“We never had a meeting in the department about it,” he said. “We never officially met with students. We just handled it as best we could.”
* * *
Rachel Gehr, a high school senior recently committed to IU’s ballet program, flipped on the TV one day in May 2016.
The Indianapolis local news flashed across the screen, catching her eye.
IU LECTURER FIRED AMID SEXUAL ASSAULT CHARGES
She watched the screen in disbelief, not knowing that in the department, things were even more tumultuous than the news let on.
Wang’s firing and arrest on charges of sexual battery and criminal confinement came almost at the same time Cesbron retired, ending his 30-year tenure at IU. He always made the students laugh and lightened the mood, even in the darkness of the past few months.
Now, almost overnight, the department was down from four senior faculty members to one.
But Gehr didn’t need to know all this. After watching the report, she pulled out her phone and called her mom in tears.
“What do I do?”
Rachel Gehr's home phone began to ring one day in the summer of 2016.
It was staff from the Jacobs School of Music calling — damage control. The admissions director was reaching out to all incoming ballet students to tell them about Wang's firing and arrest. A current administrator said the school didn't want it to look like the department was keeping anything from incoming students.
Next came conference calls by administrators with students, asking for input on what needed to change within the department. Then, the scheduling of guest artists to fill the teaching gaps.
Finally came the part far harder than damage control — trying to rebuild.
Because most professional ballet dancers skip college, IU’s Ballet Department must compete for talent with apprenticeships at professional companies. Until recently, college has been considered a waste of years crucial to the beginning of a professional career, and attitudes are only beginning to shift.
Luring students to IU necessitates teaching diverse and rare choreography and maintaining a world-class faculty.
Finding one new professor would’ve been hard enough, but the department needed at least three.
* * *
Kyra Nichols, 59, stepped in front of the neon orange circular elevator outside the Ballet Department in spring 2017. When the elevator arrived and the door slid open, standing in front of her was her longtime colleague and friend from New York City Ballet, Carla Korbes.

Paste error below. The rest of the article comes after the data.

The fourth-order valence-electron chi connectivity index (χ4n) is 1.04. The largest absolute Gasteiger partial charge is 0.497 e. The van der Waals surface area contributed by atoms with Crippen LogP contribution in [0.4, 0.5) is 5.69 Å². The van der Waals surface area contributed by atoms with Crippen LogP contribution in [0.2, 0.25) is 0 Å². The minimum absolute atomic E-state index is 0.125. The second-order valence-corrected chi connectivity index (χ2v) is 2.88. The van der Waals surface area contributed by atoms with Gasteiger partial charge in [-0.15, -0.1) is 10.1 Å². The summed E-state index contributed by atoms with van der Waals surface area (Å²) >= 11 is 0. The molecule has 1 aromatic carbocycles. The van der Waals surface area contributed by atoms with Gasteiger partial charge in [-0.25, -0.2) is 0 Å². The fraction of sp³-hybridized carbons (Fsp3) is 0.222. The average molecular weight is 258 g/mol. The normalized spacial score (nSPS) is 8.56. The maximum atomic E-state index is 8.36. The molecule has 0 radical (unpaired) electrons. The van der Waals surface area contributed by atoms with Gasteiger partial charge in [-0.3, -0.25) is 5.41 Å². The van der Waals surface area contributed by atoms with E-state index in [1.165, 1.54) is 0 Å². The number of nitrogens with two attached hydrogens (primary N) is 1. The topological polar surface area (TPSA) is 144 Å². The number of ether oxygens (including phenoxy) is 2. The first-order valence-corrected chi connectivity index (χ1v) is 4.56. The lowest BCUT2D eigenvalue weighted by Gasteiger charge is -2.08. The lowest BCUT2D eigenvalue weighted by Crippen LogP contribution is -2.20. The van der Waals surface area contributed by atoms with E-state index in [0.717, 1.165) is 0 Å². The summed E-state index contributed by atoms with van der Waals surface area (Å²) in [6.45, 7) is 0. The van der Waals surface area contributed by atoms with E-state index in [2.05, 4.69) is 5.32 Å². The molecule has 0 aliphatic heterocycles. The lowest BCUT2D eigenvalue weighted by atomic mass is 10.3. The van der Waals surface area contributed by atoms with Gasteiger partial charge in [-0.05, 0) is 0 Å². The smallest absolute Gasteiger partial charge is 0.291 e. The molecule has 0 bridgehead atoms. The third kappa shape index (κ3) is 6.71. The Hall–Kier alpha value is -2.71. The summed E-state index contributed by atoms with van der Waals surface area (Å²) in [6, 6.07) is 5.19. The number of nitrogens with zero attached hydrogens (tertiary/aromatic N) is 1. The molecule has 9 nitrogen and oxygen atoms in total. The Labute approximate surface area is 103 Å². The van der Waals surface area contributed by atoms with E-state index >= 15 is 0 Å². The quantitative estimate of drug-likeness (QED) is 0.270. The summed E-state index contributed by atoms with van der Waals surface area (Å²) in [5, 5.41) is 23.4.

The pair were separately visiting IU as they each considered becoming professors. Nichols said neither knew the other had been approached.
Nichols’ career had been long and illustrious. She danced at New York City Ballet – widely considered among the best ballet companies in the country and in the world – for more than 30 years. She trained directly under the tutelage of the most famous American ballet choreographer, George Balanchine, until his death in the 1980s. Nichols retired in 2007.
Korbes, 36, came to the United States from Brazil as a young dancer to train at a pre-professional school affiliated with New York City Ballet before joining the company. The last 10 years of her career were spent at Pacific Northwest Ballet in Seattle where she retired as principal.
After they met outside the elevator, Nichols said, both said they would come to IU if the other agreed to come, too.
The department also hired Sasha Janes, 47, an Australian who worked at Charlotte Ballet as associate artistic director and resident choreographer, and Sarah Wroth, 35, a 2003 graduate of IU’s ballet program who danced at Boston Ballet for 14 years.
All four started full time at IU this fall.
The executive associate dean of the Jacobs School of Music, Jeremy Allen, helped manage the hiring process. He said the new faculty weren’t just individually ideal. Together with Vernon and Christian Claessens, they form a cohesive unit of six full-time faculty that bring a variety of experiences and training.
Nichols and Korbes maintained the strong connection to Balanchine and New York City Ballet that the department cultivated with Violette Verdy.
Wroth, who has a master’s degree in nonprofit management, was eager to help with the department’s administration as she took over as associate chair. She also brought a different style of dance from Nichols or Korbes.
Janes introduced yet another style in his choreographic works and brought a modern male perspective on professional dance.